"The journey only took twelve minutes, but on this occasion that was long enough for a startling new truth to penetrate my ten-year-old consciousness so profoundly that it has affected almost everything I have done since that day.
As I sat on the front seat of the big green Maidstone and District bus, a sixpenny bit and a penny clutched in my hand ready for the conductor, a phrase I had read earlier repeated itself over and over in my mind.
“Everybody is I.”
For some reason I sensed an important inner core of meaning in the words. But I was unable to dig it out.
Everybody is I... Everybody is I ...
Suddenly I stiffened. Body erect, hands flat on the ledge of the window, I pressed my forehead against the glass and stared in amazement at the crowds on the pavement below. The true meaning of those three simple, but puzzling words had exploded into my mind, destroying the illusion that I was the center of the universe, and leaving me to cope, for the rest of my life, with a burden of knowledge. Every one of those people down there in the street, walking the pavements, driving cars, waiting for buses – every single one, whatever they were, whatever they looked like, whatever I thought of them, were as important to themselves as I was to myself!
I shook my head trying to clear it of this incredible notion. Everybody is I ... That funny, bent old lady with the mouth drooping on one side – she mattered, she was vital – central. The bus conductor who had interrupted my mental churning earlier; he wasn’t just a bit player in my world. He was the star in his own. He had a head full of thoughts and feelings; a life inside him; he was the reason that the earth went on turning. My own father and mother, my brothers, aunts, uncles, all my friends – all were “I”. Everybody was I, and at that moment I was somehow aware that I would probably never learn a more important lesson."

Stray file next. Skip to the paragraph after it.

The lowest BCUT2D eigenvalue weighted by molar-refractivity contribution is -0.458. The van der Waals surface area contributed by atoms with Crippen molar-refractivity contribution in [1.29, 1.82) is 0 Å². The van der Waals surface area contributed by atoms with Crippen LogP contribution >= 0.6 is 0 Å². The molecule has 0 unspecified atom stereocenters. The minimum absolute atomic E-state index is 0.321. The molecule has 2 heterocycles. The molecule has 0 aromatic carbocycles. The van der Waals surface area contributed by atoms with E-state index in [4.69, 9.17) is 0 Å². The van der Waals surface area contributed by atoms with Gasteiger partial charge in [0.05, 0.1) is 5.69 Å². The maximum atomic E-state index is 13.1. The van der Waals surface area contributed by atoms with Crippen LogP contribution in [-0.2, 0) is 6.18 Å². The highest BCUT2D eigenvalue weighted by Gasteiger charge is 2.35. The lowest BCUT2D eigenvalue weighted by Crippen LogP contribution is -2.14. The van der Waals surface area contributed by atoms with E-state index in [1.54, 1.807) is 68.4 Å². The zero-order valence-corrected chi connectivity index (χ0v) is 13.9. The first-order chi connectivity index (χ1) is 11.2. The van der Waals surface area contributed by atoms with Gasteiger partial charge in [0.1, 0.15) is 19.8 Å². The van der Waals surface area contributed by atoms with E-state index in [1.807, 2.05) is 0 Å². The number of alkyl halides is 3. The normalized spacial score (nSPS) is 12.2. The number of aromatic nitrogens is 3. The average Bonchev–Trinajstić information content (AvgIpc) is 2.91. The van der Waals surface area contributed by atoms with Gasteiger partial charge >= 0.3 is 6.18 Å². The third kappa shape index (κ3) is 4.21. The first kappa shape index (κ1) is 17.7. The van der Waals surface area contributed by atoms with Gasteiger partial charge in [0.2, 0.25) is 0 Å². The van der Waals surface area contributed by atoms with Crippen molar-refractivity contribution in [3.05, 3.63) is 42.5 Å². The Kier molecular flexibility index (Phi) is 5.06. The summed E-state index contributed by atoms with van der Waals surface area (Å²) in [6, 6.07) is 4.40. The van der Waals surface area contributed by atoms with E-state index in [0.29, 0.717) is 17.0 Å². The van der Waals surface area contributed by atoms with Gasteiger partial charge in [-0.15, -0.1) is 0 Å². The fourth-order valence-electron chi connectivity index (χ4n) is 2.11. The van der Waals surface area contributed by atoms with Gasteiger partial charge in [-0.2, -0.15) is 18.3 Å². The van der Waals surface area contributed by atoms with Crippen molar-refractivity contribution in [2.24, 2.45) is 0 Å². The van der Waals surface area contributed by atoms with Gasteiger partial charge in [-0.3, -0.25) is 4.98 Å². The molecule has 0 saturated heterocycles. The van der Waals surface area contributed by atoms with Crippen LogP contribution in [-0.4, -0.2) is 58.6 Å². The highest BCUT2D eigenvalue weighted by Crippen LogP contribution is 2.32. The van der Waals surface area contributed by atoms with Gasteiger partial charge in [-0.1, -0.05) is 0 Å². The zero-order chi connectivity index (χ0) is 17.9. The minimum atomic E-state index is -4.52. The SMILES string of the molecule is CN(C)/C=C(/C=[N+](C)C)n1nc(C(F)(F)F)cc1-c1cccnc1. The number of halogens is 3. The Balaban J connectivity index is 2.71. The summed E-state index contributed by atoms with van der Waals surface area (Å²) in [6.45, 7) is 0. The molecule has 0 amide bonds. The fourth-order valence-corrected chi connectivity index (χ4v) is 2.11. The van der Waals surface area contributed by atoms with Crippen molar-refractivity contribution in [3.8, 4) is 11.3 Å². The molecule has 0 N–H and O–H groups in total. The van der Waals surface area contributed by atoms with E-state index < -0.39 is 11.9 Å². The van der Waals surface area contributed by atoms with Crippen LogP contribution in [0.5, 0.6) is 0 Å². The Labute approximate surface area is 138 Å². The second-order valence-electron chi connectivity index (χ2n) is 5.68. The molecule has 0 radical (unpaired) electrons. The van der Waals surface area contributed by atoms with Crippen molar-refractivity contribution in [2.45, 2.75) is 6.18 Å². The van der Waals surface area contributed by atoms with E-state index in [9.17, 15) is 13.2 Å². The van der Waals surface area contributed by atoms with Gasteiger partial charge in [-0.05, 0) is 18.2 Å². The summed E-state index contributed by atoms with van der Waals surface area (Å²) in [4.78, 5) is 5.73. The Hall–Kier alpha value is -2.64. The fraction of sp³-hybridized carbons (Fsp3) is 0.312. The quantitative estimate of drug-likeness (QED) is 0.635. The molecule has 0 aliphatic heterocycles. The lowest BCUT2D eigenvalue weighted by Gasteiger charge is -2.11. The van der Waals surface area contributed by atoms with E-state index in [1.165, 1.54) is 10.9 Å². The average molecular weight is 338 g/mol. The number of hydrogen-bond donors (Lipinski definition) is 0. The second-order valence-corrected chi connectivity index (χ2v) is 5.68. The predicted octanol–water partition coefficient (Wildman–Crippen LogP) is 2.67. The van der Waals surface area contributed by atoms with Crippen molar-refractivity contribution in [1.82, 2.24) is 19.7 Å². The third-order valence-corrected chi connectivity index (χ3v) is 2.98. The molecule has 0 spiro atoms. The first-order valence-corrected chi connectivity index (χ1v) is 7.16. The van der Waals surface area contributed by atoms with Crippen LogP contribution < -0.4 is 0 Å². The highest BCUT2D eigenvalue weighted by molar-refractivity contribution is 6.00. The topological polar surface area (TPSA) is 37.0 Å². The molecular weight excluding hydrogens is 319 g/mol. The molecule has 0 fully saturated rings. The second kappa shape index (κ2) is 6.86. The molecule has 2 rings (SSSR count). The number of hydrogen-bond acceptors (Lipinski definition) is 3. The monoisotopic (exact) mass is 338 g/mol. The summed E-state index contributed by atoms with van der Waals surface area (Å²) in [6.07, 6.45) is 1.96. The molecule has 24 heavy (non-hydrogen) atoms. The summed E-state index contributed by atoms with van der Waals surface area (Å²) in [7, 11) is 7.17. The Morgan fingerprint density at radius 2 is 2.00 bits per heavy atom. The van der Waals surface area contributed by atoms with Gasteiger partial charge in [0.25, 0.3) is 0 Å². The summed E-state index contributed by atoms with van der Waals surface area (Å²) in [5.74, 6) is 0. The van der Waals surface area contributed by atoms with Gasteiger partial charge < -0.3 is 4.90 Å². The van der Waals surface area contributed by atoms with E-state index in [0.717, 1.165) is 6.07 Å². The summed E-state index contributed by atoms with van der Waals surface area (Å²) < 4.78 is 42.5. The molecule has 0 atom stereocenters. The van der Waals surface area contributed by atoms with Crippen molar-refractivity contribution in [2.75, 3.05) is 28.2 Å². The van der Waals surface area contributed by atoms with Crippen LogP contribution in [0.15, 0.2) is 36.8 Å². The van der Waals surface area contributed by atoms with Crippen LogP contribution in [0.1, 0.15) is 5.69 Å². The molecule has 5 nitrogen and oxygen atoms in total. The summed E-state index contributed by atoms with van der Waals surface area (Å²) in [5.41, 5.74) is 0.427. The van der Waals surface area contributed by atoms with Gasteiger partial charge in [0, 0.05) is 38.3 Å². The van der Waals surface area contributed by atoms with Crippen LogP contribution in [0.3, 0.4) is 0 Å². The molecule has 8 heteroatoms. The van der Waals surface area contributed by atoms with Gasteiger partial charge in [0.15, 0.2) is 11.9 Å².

– Adrian Plass, from Growing Up Pains
I thought of this bit from Adrian Plass this morning when I read the words of Jesus in Luke 6:41,42. It’s where He exposes people who find fault with others for doing the same things they’re doing themselves, as hypocrites.
I wonder if part of our problem with specks and planks – things like complaining how people in church are unfriendly, but being standoffish ourselves, whining about bad drivers but bending the rules ourselves, all that hypocritical stuff – doesn’t have its roots here. Perhaps we’ve never learned the lesson that 10-year-old Adrian learned that day. We still think and act like we’re the center of the universe, and behave with great indulgence toward our egostically centered selves to boot.
I know I’ve been guilty. I need to grow up. Otherwise, how will I ever be able to obey that most unhypocritical command of Jesus just a few verses earlier: “And just as you want men to do to you, you do to them likewise” (Luke 6:31)?